In addition, the Equality Act (2010) has extended this concept further, by providing a comprehensive and definitive framework that attempts to educate public authorities and service providers on the innumerable safeguarding concerns for VIWs in court, and thus proposes a series of ‘reasonable adjustments’ tailored specifically for individuals whose physical and mental impairments hinder their ability to give evidence. Whilst the following does not demonstrate an exhaustive list of the reasonable adjustments available for VIWs, it guides the reader on the adjustments that are available if required:

  • Forms available in larger print
  • Hearing enhancements
  • Adjustments for the length of interviews
  • Regular breaks during cross-examination
  • IQ assessments for individuals with learning disabilities to determine their fitness to plead
  • Using simple and direct language to avoid complexity of question
  • Providing additional time for the witness to respond to questioning
  • Repeating or rephrasing questions to assist comprehension
  • Avoiding acronyms, metaphors, or nuances
  • Avoiding criticism of memory weakness
  • Allowing sequencing difficulties in the recall of numbers of chronology of events

Special Measures in Court:

In order to improve the safety of VIWs, whilst enhancing the quality of accurate evidence presented, a multitude of special measures may also be implemented to assist vulnerable and intimidated witnesses:

  • Screens – Screens are placed around the witness box during the trial to shield the witness from the defendant
  • Live link – Live link enables the witness to give evidence outside the courtroom via a linked television screen.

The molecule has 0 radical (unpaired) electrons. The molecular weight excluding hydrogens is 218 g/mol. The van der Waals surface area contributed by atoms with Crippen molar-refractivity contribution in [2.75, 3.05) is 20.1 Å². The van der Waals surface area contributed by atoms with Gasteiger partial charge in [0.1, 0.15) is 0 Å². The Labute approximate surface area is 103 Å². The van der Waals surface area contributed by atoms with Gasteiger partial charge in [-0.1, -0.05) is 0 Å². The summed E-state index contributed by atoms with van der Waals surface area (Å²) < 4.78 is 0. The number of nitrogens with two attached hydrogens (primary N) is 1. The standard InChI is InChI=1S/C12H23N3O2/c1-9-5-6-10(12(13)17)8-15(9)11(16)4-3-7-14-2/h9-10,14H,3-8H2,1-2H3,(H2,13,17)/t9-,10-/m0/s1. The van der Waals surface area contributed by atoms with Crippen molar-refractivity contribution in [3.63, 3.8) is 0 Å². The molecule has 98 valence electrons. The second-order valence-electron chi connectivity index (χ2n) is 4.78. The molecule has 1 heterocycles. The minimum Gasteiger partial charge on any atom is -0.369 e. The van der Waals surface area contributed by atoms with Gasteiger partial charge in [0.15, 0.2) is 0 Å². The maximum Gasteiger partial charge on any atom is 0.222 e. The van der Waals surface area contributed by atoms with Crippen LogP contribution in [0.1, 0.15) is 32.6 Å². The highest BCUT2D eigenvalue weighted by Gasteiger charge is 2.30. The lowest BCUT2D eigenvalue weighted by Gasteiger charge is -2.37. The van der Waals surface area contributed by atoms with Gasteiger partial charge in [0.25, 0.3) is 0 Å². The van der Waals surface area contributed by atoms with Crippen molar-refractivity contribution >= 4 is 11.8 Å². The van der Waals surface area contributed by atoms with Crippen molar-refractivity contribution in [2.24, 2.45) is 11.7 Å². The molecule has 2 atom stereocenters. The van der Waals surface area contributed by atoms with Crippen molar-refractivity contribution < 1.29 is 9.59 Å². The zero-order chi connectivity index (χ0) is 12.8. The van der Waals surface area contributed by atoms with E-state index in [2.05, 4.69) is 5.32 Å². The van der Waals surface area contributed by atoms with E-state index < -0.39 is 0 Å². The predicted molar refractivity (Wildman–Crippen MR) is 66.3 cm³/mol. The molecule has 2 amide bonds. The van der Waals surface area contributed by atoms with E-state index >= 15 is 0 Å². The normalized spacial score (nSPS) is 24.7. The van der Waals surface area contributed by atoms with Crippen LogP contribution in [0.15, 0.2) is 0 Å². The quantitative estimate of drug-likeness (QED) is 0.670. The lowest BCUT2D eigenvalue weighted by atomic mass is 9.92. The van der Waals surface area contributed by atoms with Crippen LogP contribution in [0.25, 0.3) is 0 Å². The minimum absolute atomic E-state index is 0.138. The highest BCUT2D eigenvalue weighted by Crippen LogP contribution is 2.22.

• Removal of wigs and gowns – Judges and lawyers involved the case may remove their wigs and gowns to create a more informal and relaxed environment for the witness
  • Aids to communication– This enables a witness to give evidence via a communicator aid or interpreter (such as alphabet aids or symbol books) to help understand questions and general court proceedings.
  • Evidence given in private – This excludes members of the public and the press from court, and may be applied in cases involving a sexual offence for intimidated witnesses.
  • Examination of the witness through an Intermediary – An intermediary may be appointed to support the witness to give evidence during the trial. The intermediary may assist in explaining questions or answers, or to provide communication assistance in the investigation stage.
  • Registered Intermediary – These selected individuals provide practical and emotional support to the witness. Examples include an Independent Sexual Violence Advisor (ISVA) who assist witnesses who have experienced rape and sexual assault by acting as a direct single point of contact and to tailor individual support for the individual. Similarly, an Independent Domestic Violence Advisor (IDVA) are specialist professionals who assist victims of domestic abuse. Their role is to address the safety of victims who may be at risk of harm from partners or family members, and develop safety plans for the victim and their children.